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Move from Babysitter to Coach

Changing your team’s thinking will improve your frame of mind as well as their’s

Most sales managers feel some resentment toward their teams at some point in their careers. It’s unfortunate, but understandable – particularly when the team isn’t meeting sales targets. And to make matters worse, most sales managers feel they can sell better than many of their team members.

You may be asking yourself: Why can’t my team sell more? Why are some team members taking up so much of my time? And why won’t they just do what I tell them?

You may feel like a babysitter sometimes. If you do, it’s a sign that you’re doing something wrong. Consider shifting your role from babysitter to coach.

Effective Coaching Can Shift your Team’s Thinking

What determines your team members’ results? As you know, it starts not with their actions, but with their thinking. Until you know what they have done and the thinking behind what they did, you are less likely to improve what they are doing.

When frustrated, sales managers tend to tell their team members what to do. Given the nature of most salespeople, that doesn’t work.

But sales coaching – effective sales coaching – can help your team members think better, and therefore sell more.

In your coaching sessions, ask your team members to explain to you what they did in a specific sales conversation. Explore with them what worked, what didn't work and what they plan to do differently next time.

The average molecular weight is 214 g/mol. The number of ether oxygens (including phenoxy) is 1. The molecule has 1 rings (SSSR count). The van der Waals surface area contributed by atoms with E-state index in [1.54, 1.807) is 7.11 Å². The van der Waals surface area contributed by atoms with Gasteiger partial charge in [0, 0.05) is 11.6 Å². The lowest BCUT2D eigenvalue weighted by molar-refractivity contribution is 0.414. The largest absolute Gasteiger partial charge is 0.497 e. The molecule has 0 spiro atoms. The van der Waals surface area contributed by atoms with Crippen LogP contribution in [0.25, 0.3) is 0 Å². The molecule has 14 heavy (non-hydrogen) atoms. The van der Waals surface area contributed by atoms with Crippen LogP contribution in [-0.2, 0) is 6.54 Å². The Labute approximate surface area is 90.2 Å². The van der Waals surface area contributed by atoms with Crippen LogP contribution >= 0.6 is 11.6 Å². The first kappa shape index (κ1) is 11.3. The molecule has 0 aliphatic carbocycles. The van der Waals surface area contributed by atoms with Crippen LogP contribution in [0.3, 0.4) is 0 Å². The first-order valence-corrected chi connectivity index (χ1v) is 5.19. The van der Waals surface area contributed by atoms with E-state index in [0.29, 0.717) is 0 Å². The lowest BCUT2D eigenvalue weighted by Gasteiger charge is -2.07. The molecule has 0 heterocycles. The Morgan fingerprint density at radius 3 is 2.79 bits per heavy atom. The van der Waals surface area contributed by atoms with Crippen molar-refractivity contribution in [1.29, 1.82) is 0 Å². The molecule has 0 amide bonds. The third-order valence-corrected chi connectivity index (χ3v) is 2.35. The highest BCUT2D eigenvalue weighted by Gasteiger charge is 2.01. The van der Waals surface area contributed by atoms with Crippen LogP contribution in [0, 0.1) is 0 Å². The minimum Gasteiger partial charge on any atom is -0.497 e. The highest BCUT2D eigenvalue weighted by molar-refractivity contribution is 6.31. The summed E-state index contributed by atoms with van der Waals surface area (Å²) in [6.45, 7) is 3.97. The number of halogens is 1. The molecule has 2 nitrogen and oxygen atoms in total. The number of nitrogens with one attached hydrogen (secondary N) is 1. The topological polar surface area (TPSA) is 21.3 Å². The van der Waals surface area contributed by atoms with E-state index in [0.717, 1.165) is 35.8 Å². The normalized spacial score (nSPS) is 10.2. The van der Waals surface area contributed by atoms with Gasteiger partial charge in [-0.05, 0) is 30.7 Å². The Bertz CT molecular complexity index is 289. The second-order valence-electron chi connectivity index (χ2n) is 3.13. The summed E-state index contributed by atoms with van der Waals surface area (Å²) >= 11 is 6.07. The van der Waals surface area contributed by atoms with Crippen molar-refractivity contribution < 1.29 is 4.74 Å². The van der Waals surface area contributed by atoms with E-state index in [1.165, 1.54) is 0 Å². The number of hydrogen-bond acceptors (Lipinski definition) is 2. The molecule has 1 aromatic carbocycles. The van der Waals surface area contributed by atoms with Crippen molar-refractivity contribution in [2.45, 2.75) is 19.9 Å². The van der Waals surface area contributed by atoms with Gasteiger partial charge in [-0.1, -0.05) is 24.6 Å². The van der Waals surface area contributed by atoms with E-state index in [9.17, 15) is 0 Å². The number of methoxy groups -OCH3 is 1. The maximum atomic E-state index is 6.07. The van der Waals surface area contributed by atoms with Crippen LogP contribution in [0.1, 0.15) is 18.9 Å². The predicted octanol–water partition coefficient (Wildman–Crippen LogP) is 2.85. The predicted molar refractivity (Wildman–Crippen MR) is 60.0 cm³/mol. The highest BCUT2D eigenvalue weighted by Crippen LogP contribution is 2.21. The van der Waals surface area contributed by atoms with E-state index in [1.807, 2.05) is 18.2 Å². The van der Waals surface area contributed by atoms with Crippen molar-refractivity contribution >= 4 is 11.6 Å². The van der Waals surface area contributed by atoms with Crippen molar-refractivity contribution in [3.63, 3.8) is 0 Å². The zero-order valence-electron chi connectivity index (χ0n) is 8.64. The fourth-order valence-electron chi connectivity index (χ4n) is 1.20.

As your team members explain, neuroscience indicates that they’ll activate more neurons to make new connections. The more connections they make, the more their thinking will improve.  

Your questions will help your team members make more links, and as a result they will do some deeper thinking. Some effective questions you could use are:

  • How did the sales conversation go?
  • What happened first?
  • How did your prospect respond?
  • What did you do or say after that?
  • What made the prospect react that way?
  • Was there any part that was challenging for you?
  • If yes, what made it challenging?
  • What were the advantages of doing it that way?
  • What were the disadvantages of doing it that way?
  • What did you do to make it go well?
  • What did you do that may have prevented it from being even better?
  • What could you do next time to handle it more effectively?

Keep these questions handy, to help your team members sell better.

By focusing on improving your team members’ thinking, you’ll move from babysitter to coach in no time. You’ll be able to say goodbye to sales team frustration. And your team members will think better, perform better and sell more.                                                       

Peri Shawn is co-founder of the Coaching and Sales Institute, and author of “Preventing Sales Crimes: Coaching Secrets for Sales Leaders.” Contact her at Peri@CoachingandSalesInstitute.com.